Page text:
Well, it's been a long time coming. Advertising agencies are getting called out for their in-house post production - primarily editorial services - by the governing body of all things post, the AICE...

Our primary goal in issuing this statement is to raise awareness on the part of the advertiser community and urge them to seek a greater level of transparency from their agencies when it comes to how their post production work is handled,” says AICE Executive Director Rachelle Madden. “While we certainly don’t expect agencies to eliminate their in-house facilities, we simply want to bring more transparency to the process and help level the playing field in terms of competing fairly and honestly for their clients’ work.
— Rachelle Madden, AICE Executive Director
Our main goal is to call for greater transparency in the process of awarding post production work and to raise clients’ awareness of what’s involved when they let their agencies handle post assignments in-house. We want a fair playing field, where our bids and our creative work can be evaluated fairly and accurately, without being manipulated or gamed in any way.
— Craig Duncan, AICE Board President

The argument, in a nutshell is that the deck is stacked unfairly against post production vendors due in part to the incentivizing of agency staff to use internal services as much as possible. These incentives can come in many forms, the most obvious of these being bonuses followed by recognition of said agency ‘saving their client money’ by taking certain parts of a project in-house.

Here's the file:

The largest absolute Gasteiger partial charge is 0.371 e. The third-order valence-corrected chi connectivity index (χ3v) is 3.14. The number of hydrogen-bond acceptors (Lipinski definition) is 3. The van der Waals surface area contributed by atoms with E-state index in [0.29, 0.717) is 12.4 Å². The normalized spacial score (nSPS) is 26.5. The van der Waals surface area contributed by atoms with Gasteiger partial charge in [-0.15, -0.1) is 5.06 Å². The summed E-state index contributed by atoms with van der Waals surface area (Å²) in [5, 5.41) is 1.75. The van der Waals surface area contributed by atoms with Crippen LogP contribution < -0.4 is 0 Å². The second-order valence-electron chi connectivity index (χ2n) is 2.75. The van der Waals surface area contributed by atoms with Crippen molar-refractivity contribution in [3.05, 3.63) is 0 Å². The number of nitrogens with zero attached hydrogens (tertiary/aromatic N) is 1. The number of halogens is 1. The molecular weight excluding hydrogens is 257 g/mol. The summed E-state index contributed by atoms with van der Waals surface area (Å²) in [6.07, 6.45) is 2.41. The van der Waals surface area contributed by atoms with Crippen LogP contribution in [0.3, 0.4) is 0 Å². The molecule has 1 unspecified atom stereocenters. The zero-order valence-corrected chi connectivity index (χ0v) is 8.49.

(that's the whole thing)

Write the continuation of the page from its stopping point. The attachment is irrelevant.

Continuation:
Obsidian represents a wide range of talent underneath the post production umbrella and while we do [and always will] think that competition in any form is a good thing, the AICE’s call for advertising agencies to show increased levels of transparency in their practices should be laid out as clearly and concisely as possible not only for the benefit of their vendor relationships, but also to their own clients who trust agencies to use their best judgement on all things creative. This transparency will aid in the good kind of competition, i.e. the best idea wins, and who doesn't love that [hint: probably the ones with shitty ideas]?

Obsidian would like to thank Screen Magazine for this article